I have been trying to build these skills and traits in them from the time they were young through the way I parent and the opportunities I find along the way. However, I have not been able to find a systematic way to do it.

When I met this speech pathologist and discovered how her team of education specialist has been working with children quietly but doggedly over the past decade, I knew that this was the missing piece of the puzzle.

Since I haven't been able to find a solution to address this need, the next best thing was to come up with a solution!

We have spent the past year working on this new initiative to ensure that the successes she has seen with individual children can be replicated in a group enrichment setting.

It was really interesting how during one of our training sessions, my ex-MOE teacher was sharing that when she spoke to her group of teacher friends about our curriculum, the secondary school teachers assumed that the primary school teachers were teaching such skills while the primary school teachers felt that they already had too much content to teach, and expected (or hoped) that most of their students came with such skills intact.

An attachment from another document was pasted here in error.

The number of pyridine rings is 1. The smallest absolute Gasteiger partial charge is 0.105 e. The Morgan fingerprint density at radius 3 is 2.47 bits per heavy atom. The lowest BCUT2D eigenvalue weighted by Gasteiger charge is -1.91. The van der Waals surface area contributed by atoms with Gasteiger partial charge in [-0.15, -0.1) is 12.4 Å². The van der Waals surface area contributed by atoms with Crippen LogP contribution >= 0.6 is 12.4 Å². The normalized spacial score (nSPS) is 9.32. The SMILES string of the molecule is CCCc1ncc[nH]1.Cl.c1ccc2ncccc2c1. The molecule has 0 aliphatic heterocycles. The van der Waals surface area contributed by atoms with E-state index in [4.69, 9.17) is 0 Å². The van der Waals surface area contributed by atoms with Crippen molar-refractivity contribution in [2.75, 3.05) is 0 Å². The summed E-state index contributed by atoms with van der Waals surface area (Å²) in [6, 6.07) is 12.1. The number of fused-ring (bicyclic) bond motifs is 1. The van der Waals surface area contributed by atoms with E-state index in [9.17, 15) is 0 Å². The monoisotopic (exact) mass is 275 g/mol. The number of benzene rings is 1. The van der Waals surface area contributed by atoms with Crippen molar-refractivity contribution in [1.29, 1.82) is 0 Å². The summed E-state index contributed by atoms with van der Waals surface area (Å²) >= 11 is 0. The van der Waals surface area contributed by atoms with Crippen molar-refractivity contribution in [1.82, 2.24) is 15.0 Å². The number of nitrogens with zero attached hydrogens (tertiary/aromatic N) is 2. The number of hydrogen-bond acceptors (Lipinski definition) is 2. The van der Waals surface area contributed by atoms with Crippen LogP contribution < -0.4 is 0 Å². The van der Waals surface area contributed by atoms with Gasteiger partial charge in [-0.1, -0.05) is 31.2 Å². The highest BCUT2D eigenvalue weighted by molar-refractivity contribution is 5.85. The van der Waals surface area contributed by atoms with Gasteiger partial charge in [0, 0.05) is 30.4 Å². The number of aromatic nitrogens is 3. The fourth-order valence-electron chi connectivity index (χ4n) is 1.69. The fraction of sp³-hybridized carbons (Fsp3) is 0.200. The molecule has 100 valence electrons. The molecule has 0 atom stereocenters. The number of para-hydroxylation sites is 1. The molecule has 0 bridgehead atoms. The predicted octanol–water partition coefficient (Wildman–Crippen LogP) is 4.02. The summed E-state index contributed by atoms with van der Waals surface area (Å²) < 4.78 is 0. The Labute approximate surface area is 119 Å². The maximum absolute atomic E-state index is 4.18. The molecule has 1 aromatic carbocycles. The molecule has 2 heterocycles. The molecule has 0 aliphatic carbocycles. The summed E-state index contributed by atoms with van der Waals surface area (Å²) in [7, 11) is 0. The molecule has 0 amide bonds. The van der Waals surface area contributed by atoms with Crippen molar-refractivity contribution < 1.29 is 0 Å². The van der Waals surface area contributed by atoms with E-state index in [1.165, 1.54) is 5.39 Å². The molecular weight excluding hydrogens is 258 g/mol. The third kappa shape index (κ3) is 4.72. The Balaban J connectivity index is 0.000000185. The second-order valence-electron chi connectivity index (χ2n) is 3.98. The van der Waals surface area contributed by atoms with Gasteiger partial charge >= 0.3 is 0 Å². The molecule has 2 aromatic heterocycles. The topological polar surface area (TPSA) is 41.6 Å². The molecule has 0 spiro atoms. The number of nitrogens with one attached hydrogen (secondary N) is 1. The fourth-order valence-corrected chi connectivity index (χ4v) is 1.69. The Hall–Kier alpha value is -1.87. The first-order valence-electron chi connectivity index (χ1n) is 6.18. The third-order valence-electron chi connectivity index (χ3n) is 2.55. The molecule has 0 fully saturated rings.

Therein lies a huge gap we have unearthed.

There is a whole set of skills which are expected of children in a classroom setting, such as being able to pay attention and focus, listening to instructions, planning, prioritising and initiating tasks, displaying impulse control, besides having higher order thinking skills such as visualisation, sequential organization, inference and deduction, perception and memory recall. And the list goes on. 

However, these cognitive skills are not explicitly developed in children and parents only start to see the problems when they enter formal education.

I believe that by giving Kate a solid foundation in acquiring these fundamental executive functioning skills, and equipping her with the right mindset and learning habits, it will set her up for successes in future, whichever path she might choose to pursue.

I am really excited to observe for myself the impact of this programme on Kate and how it might shape her learning in a positive way.